Marrying Art and Digital with Interactivos!

Back in June I had the pleasure of helping out at Interactivos Birmingham. This was a fortnight-long workshop for people to develop projects that used?new technologies such as Raspberry Pi and Arduino to make art. In particular, these were pieces of art that responded to the world and people around them. The workshop was hosted and supported by Midland Arts Centre and run in partnership by Birmingham City University, Sampad, the BBC and Medialab Prado.

Nearly all of the projects that took part were using free and open software, and were also making the code that they wrote openly available for other people to see, contribute to and reuse. There is a set of repositories on Github for anybody who is interested in getting into the technical details of the projects.

What I really enjoyed about the workshop was the energy and enthusiasm that all of the participants brought with them. At the start of the fortnight I sat down with some of the project leads who, quite frankly, scared me with the scale of the projects they were hoping to deliver. While not everybody achieved all?they set out to do, each project achieved?lots in the relatively short time scales they had.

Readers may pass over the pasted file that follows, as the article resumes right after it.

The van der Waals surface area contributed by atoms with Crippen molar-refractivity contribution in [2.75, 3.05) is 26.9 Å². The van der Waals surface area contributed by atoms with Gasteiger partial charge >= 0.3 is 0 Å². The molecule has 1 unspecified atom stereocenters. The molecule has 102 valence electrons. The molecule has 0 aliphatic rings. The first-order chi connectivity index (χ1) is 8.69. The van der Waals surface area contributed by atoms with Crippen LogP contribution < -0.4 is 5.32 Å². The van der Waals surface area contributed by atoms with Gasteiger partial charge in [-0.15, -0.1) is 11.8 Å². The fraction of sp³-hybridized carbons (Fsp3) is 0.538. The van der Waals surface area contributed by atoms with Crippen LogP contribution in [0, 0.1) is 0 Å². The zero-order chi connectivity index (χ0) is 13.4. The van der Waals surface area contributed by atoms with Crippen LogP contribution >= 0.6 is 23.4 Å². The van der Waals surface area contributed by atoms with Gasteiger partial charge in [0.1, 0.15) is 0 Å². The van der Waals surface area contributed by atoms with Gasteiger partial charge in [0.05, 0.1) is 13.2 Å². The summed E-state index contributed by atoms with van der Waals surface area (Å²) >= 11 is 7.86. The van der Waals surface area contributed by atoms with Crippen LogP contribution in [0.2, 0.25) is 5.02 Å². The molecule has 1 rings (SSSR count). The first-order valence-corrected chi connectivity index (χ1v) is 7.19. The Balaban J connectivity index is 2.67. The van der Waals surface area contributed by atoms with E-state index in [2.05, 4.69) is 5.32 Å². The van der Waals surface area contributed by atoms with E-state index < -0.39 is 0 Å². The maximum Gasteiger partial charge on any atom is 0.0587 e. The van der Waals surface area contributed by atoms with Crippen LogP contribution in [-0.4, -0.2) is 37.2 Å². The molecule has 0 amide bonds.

You can read all about the individual projects over at the Interactivos Birmingham website, which has loads of different content courtesy of Tim Wilson and BCU social media students.

It was a privilege to work with?the other engineers and artists who supported Interactivos: Chris Sugrue, a?New York based artist and programmer who helped?Divya Kasturi on her Forgot Your Password project; Pablo Ripoll?s?from MediaLab Prado, who helped just about everybody in one way or another with his engineering and programming skills and Katie Day from The Other Way Works who, amongst other things, ran workshops that helped people focus on the artistic intent of their work.

I learnt lots of things over the course of the fortnight. Here are just three of them:

  1. People really will do a lot in just two weeks. There’s a danger that in knowing some of the technical challenges they face I underestimated what they were able to achieve
  2. It is really important to get in touch with people running projects a good while before the start of a workshop like Interactivos! I could have been better prepared to support the artists than I was
  3. Buying kit in the UK at the last minute is *way* more expensive than getting it shipped from the Far East (see 2)

I hope I helped some of the participants with some technical assistance as well as giving them some advice on how to plan their work. I’m certainly hoping to do more of this kind of work in the future as I found the experience so?rewarding. Now, where did I put that Raspberry Pi ……. ?

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